There’s also a lot to be concerned about, and a few surprises.
Thanks to a recovering economy, general fund expenditures will increase by $11 million. More money will go to stormwater, roads and bridges, pension and health care, expanded police services, code enforcement and reinstating some evening transit service. Funds also will be held for added compensation (pending study results) and/or emergency capital improvements.
That study, underway for more than six months, is intended to create a sustainable salary model for city employees, based on the private and public sectors.
Multiple initiatives are directed toward making city government more business friendly, as well as finding efficiencies within budget constraints. Initiatives include:
“It’s all right in line with the work we’re doing,” said Council President Pro-Tem Jan Martin. “He wants the work finished by next June. I feel very comfortable that we’ll meet that deadline.”
Changing CSU’s ownership could impact future budgets dramatically. Budget impacts for 2013 include:
That’s a total of $35.5 million, almost twice as much as the $19.35 million that the city expects to collect in property taxes next year.
Bach didn’t shy away from politics in a letter to Council accompanying the budget documents.
“It is essential,” he wrote, “that the voters approve an extension of the Pikes Peak Rural Transportation Authority sales tax at the November ballot for critical regional transportation projects and approve next April a TOPS measure allowing more funding for parks maintenance.”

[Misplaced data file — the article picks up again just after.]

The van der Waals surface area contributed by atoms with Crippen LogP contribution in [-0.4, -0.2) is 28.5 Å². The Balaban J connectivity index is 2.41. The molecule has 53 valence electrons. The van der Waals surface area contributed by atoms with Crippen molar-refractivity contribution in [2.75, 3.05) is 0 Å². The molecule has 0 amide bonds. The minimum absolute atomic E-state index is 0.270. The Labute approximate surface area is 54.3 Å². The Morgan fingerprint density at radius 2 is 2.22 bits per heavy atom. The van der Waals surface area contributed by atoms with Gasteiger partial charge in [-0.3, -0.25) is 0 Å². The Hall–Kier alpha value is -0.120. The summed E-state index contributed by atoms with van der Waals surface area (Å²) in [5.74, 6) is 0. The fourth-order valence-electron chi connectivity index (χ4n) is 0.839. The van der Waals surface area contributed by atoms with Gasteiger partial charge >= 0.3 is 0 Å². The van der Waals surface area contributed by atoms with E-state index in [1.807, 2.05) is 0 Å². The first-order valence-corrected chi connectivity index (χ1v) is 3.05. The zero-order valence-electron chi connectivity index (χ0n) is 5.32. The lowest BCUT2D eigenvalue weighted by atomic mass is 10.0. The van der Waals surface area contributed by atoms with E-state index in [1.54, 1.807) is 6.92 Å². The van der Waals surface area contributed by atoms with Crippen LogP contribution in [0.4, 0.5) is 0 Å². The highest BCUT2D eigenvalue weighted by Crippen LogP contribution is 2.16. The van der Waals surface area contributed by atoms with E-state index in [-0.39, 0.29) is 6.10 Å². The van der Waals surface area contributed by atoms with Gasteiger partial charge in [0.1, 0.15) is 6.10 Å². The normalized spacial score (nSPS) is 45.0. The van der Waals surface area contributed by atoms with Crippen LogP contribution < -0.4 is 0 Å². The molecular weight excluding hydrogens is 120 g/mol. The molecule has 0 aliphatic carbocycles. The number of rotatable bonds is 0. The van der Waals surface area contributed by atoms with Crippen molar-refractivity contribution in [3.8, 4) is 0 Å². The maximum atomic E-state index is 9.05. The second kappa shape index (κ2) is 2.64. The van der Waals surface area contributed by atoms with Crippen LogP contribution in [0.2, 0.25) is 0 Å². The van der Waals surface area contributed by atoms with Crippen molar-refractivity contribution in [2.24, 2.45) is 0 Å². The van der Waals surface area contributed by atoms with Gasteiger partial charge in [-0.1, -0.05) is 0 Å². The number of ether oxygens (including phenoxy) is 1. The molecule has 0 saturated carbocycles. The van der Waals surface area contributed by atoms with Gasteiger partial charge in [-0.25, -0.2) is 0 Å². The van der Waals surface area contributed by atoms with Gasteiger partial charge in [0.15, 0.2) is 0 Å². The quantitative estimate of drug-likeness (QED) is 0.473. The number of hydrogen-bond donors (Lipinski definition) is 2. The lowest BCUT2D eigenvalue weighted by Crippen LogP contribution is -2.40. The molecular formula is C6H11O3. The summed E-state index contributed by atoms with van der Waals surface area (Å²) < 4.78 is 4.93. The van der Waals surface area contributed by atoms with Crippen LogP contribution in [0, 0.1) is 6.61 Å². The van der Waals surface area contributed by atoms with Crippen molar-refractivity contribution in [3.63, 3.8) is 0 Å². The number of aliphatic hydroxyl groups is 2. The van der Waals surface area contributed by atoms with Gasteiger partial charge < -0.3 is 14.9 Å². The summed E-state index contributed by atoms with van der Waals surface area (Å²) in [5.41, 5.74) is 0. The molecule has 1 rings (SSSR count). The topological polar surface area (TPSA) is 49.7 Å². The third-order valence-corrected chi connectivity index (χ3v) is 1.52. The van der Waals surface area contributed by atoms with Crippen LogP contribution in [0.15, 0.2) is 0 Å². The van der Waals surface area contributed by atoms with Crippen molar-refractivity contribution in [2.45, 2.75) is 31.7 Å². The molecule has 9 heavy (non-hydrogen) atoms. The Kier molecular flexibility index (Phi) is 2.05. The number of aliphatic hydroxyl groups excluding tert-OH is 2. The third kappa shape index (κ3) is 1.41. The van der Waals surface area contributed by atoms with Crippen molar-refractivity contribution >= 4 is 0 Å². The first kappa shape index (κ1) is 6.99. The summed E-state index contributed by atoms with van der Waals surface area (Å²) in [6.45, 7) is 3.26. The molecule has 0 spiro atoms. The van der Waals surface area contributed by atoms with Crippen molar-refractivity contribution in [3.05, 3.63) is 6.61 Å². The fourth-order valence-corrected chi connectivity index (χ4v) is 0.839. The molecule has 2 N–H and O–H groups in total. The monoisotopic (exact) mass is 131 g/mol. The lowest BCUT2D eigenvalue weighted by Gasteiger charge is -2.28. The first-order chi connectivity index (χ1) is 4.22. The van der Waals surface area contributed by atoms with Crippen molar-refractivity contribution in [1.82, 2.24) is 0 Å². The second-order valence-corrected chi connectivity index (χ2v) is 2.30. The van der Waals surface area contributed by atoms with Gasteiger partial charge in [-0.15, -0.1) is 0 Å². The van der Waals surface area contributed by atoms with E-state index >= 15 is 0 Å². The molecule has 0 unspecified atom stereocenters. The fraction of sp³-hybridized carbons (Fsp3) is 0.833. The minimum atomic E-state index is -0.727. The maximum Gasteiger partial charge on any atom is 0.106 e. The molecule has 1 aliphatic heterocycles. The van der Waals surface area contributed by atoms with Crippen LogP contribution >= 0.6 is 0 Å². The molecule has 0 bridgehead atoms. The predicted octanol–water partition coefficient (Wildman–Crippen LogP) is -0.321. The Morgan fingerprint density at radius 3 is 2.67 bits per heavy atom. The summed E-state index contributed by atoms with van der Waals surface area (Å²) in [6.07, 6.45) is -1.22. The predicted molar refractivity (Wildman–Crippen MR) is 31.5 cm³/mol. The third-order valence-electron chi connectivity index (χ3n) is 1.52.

He also suggested that Utilities partner with the general fund on stormwater.
But not everyone got what they wanted.
Colorado Springs Convention and Visitors Bureau requested its current funding level, 66.6 percent of total revenue from LART (lodging and auto rental tax) be increased to 80 percent, or $3.1 million. Bach nixed the request, keeping CVB at two-thirds. The CVB did get an added $100,000 for the “Waldo Canyon Fire Welcome Back Campaign.”
Some received unexpected funding.
Colorado Springs Philharmonic will receive $45,000 from the city’s one-third share of LART to revive the summer concert series, recently confined to a single event at the Air Force Academy.
This year, says Philharmonic CEO Nathan Newbrough, the city will be a presenting sponsor for the series, which has a total budget of $275,000. Other sponsors include El Pomar Foundation and Anschutz Foundation.
“We’re thrilled to be partnering with the city,” said Newbrough.
Regional Business Alliance (formerly Chamber and EDC) will receive $70,000, the Pikes Peak Hill Climb $25,000, and Pikes Peak Marathon $8,000.